IMS: A Dream Deferred?

By Ken Rehbehn
Published July 2007; Posted April 2008


Abstract:

 

IMS has received more than its fair share of ink in the trade press. Nonetheless, it remains a key - some say the essential key - to operator network evolution. In part, IMS (the Internet Multimedia Subsystem) promises to fulfill fundamental requirements for a trusted all-IP service environment. Ultimately, however, IMS offers broader benefits to service providers, ranging from rapid application integration to consolidation of duplicative functional silos.

Beyond noting its role in serving up fundamental building blocks for cost-effective, IP-based service architectures, network equipment vendors heralded IMS as a catalyst for whiz-bang applications expected to draw fixed and mobile subscribers who were willing to pay for new and compelling functionality. After more than seven years of standards specification and product development, however, IMS has not fulfilled either the building block or the application expectations yet, and operators continue to search for revenue-generating applications beyond variations of voice call processing.

Adding to the network operatorsí woes, Web 2.0 applications based on Asynchronous JavaScript and XML (AJAX) have popped onto the scene. The potential for these over-the-top (of the network) applications to pre-empt the possibilities for similar operator services, casts a chill on business cases built around IMS platforms and applications.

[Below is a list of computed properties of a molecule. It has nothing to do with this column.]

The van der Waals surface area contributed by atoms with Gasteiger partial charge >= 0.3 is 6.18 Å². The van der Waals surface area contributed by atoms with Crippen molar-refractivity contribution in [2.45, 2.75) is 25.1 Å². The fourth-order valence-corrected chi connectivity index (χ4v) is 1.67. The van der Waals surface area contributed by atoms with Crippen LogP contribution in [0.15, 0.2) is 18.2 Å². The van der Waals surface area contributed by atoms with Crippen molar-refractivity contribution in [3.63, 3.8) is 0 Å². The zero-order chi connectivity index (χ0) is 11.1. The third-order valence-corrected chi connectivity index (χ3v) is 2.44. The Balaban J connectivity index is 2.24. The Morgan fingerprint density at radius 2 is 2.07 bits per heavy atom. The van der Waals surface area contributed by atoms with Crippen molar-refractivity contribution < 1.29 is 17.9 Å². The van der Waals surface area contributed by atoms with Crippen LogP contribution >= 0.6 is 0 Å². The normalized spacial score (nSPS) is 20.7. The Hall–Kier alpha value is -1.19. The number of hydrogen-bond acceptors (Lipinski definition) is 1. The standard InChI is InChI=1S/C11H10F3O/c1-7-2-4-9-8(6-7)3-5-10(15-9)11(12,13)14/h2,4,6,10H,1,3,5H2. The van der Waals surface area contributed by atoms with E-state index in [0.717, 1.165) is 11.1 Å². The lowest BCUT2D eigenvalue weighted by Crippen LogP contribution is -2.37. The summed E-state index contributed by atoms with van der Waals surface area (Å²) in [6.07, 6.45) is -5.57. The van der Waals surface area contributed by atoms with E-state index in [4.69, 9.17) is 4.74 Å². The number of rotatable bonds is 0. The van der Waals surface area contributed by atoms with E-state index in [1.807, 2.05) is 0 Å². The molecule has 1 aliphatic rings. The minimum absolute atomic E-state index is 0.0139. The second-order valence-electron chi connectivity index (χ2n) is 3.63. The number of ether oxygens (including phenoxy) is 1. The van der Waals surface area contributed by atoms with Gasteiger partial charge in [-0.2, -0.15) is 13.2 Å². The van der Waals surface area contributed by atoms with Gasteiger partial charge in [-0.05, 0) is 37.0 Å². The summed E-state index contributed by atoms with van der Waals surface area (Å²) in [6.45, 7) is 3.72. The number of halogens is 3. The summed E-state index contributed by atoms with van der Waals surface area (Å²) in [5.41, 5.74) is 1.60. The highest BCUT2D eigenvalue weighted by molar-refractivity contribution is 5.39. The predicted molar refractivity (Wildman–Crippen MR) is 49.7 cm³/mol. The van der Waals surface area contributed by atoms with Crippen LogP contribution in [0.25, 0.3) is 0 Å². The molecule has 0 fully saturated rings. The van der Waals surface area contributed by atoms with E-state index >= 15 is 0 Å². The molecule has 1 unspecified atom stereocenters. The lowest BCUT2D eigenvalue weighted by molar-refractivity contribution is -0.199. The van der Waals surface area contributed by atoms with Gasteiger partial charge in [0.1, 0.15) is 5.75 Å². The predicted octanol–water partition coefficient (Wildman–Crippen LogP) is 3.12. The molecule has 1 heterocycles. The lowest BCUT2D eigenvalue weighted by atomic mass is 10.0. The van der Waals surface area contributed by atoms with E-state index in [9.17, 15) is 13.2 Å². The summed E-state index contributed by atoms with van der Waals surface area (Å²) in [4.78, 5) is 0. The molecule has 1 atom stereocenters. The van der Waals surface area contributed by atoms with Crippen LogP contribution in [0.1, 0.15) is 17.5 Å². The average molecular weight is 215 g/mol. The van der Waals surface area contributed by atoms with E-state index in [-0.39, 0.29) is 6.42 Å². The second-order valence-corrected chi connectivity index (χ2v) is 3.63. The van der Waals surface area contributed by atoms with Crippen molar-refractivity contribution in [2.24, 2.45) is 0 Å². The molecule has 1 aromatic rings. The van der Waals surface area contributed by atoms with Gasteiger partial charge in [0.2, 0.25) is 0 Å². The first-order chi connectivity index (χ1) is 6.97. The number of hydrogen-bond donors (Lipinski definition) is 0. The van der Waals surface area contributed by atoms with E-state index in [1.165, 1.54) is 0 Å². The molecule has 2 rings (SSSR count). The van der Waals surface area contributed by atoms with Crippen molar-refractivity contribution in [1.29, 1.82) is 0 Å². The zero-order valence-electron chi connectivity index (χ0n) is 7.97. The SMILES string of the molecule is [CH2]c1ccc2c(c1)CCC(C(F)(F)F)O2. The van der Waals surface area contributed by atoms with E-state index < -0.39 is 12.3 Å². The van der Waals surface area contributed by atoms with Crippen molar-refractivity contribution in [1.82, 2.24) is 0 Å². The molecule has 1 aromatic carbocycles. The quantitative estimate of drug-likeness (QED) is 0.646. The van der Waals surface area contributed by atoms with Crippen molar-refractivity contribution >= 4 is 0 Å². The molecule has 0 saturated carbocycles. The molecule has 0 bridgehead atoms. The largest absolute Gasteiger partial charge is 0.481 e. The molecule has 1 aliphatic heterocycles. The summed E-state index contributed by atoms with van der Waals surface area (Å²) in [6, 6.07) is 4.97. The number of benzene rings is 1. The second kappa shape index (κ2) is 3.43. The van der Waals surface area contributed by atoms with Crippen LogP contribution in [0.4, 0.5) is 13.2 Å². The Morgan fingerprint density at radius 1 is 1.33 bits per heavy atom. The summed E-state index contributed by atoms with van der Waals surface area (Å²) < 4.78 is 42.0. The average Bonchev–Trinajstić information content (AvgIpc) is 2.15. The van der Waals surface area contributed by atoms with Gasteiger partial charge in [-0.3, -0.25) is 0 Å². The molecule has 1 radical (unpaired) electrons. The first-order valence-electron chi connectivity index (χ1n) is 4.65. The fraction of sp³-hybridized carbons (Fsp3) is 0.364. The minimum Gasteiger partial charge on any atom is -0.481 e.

Yet, despite the slow momentum behind native IMS applications and the threat of over-the-top services, operators are deploying the architecture - albeit in limited configurations delivering basic voice and the occasional mobile application. The original vision of a broad application suite delivered via mobile clients has faded. Taking its place is a pragmatic goal of cost efficiency benefits coupled with the occasional IMS-based voice, video sharing and mobility application.

It is, nonetheless, still clear that IMS has a role to play in evolving networks. It may take a lot longer to occur, and ultimately may serve a less comprehensive role, but it still will be critical to the operatorsí success.
 

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About the author:

Ken Rehbehn is an industry analyst specializing in mobility and convergence in service provider infrastructure.
 

This article is reproduced by special arrangement with our partner, Business Communications Review.

 

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